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|Title: ||Biomechanical assessment of sports bra performance|
|Authors: ||Whittingham, Laura|
|Issue Date: ||2016|
|Publisher: ||© Laura Whittingham|
|Abstract: ||Biomechanical testing has been the cornerstone of sports bra research to date and the quantification of breast kinematics during exercise has received increasing interest. However, comparatively little research has been published regarding the development of biomechanical testing methodology and how this testing may inform the development of sports bra design. Thus, the overall research aim was the ‘Development and application of methods used in the biomechanical assessment of sports bra performance with the end goal of better biomechanical tools for use in the sports bra design process’.
Breast kinematics are typically measured relative to the torso, therefore, it is necessary to track both torso and breast motion. The absence of a universally accepted torso tracking model, and information regarding the sensitivity of breast kinematics to the selected torso model were identified as limitations to the existing research. The seven marker torso tracking model presented is the first to be specifically developed for analysing relative breast motion during activities such as treadmill running and is recommended to be implemented in future sports bra research.
The torso segment used to calculate relative breast kinematics is assumed to be rigid, however, breast movement resulting from respiration has been reported for a static condition. The effect of breathing on breast kinematics during treadmill running was investigated. Significant differences were observed in the breast kinematics between breathing and non-breathing conditions, notably in the superior-inferior direction; however, they could not definitively be directly linked to breathing since significant differences in running gait were also observed. The results do suggest that increasing the number of gait cycles analysed may reduce any effects of breathing on breast kinematics due to phase-locking, the synchronisation of breathing with running locomotion. Analysing breast kinematics over 30 gait cycles may help minimise any potential effects of phase-locking across all commonly used phase-locking ratios.
Further understanding of breast motion and whether markers placed on the bra represent the underlying breast were identified as pertinent to advancing biomechanical assessment of sports bra performance. Motion between the breast and bra (either during an initial bedding in phase or steady state running) has yet to be explored within the existing literature and is assumed to be negligible for a correctly fitted bra. A settling in period of ~30 seconds between the breast and bra was found to occur during the initial phase of treadmill running. Whilst the study is recognised to be exploratory in nature, the findings suggest future breast kinematic study should consider the possibility of a settling in effect. Therefore, experimental protocols may benefit from including a short period of activity after the subject has changed into the bra to help eliminate any settling in effect prior to data capture or application of over bra markers. The results also suggest that motion occurs between the breast and bra irrespective of bra size and that over bra markers underestimate superior-inferior (S-I) breast displacement and anterior-posterior (A-P) displacement at the upper breast. Markers positioned over the bra were found to be less sensitive to variation in A-P and S-I displacement in different regions of the breast. However, use of under bra markers is limited by current motion capture technology and until advances in technology are made the use of over bra markers remains current best practice. Future studies are recommended to state whether breast markers were located over or under the bra and recognise that over bra markers represent bra motion.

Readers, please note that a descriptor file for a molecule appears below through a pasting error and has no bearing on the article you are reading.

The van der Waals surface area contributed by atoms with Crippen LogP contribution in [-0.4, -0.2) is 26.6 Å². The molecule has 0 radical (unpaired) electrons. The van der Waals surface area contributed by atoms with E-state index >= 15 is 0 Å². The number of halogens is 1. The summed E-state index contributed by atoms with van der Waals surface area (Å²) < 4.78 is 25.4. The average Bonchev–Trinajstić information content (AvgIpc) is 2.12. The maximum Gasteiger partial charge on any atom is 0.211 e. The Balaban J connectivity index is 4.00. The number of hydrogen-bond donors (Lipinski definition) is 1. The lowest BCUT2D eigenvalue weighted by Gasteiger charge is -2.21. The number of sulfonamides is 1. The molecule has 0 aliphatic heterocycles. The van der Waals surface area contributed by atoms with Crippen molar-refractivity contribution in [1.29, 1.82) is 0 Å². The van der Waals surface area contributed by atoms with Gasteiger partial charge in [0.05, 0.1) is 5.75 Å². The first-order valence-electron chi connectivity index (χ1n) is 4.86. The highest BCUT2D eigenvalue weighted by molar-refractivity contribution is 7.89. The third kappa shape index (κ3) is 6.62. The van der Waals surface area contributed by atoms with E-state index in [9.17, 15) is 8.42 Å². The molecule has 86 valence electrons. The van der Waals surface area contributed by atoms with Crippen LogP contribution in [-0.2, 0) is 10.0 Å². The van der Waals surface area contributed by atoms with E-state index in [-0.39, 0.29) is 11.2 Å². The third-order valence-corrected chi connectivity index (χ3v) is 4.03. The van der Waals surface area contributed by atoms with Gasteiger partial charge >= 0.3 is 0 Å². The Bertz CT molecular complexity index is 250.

Bra strap stiffness was identified as a potentially important factor in sports bra performance. The effect was investigated using a modified bra with removable strap sections of three differing stiffness. Bra strap mechanical properties were characterised using a specifically developed tensile testing protocol. Sports bra performance during treadmill running was assessed using biomechanical and perceptual measures. Increasing bra strap stiffness was found to improve sports bra performance with respect to bra kinematics (primarily in the superior-interior direction) and subjective perception ratings (in particular the perception of support), suggesting strap stiffness may have an important role to play in bra design.|
|Description: ||A Doctoral Thesis. Submitted in partial fulfilment of the requirements for the award of Doctor of Philosophy of Loughborough University.|
|Appears in Collections:||PhD Theses (Mechanical, Electrical and Manufacturing Engineering)|
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